Finding a uniquely Irish model of ministry
By Scott Evans
Several years ago, a mission agency invited me to give a cross-cultural training day to a short-term mission team working in the south east of Ireland. As someone who is passionate about mission and loves teaching young adults, I was delighted to be involved and that they wanted an Irish youth worker to prepare them for outreach.
I put a lot into my preparation. Over our sessions together, we covered the history and legacy of Catholicism and Protestantism in the Republic, the religious experience of the Irish teen and approaches to mission and discipleship that I had seen work and that I had seen fail.
After four hours of teaching and conversation, I Skyped with the missionary supervisor who had asked me to facilitate the training, and he had one burning question about what we had covered: “Did you tell them that ‘fanny-pack’ means something different over there?”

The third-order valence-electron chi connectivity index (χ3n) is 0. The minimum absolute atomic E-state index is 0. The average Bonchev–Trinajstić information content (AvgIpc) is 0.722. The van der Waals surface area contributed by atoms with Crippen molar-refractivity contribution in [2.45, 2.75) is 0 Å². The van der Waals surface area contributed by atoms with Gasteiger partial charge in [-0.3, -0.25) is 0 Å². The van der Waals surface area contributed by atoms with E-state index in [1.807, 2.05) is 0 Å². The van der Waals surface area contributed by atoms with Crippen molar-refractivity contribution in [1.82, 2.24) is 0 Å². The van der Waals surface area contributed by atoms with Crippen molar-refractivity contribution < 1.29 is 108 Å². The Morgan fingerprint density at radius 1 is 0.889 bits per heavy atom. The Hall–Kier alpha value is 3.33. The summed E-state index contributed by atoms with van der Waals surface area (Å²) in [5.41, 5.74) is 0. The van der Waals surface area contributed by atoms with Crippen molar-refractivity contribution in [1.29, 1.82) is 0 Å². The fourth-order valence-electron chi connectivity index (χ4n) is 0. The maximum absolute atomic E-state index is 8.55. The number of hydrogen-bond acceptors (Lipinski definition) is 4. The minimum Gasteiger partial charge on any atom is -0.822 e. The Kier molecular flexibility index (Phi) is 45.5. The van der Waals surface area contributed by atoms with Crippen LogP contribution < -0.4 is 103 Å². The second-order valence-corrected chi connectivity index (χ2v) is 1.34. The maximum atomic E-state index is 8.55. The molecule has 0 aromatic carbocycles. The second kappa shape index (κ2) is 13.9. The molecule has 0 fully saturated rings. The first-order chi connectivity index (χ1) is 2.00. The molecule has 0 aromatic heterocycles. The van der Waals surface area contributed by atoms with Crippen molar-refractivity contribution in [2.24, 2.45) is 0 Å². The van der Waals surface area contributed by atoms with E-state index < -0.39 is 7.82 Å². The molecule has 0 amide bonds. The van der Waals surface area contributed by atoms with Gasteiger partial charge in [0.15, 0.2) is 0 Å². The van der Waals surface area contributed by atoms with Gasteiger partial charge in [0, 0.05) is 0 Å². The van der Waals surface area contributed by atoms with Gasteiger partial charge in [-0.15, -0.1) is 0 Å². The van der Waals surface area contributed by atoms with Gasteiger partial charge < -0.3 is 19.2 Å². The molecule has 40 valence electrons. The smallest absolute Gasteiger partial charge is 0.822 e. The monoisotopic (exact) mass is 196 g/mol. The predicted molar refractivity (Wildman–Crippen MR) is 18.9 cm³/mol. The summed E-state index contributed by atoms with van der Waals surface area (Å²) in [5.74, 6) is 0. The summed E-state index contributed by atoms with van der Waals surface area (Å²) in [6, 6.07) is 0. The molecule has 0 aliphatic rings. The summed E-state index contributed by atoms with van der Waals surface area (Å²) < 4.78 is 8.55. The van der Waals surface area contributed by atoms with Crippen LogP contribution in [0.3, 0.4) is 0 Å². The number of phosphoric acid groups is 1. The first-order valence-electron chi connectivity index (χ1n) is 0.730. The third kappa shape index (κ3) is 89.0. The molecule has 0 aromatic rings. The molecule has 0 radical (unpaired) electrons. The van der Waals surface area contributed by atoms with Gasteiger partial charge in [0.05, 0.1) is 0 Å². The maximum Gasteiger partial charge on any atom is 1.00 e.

This, of course, is a valid concern. Transatlantic differences in slang have led to some very embarrassing moments for well-meaning mission teams. What is more of a concern, however, is when we assume that slang is the primary difference between Ireland and other English-speaking countries around the world.
We may share the same TV shows, gossip about the same celebrities and read the same books and magazines but, when it comes to faith, we come from different places. While most people would acknowledge that Christianity has lost its place of privilege in the English-speaking world, Christians from the United States, Australia and the United Kingdom are figuring out how to do ministry in countries where Protestantism is in decline.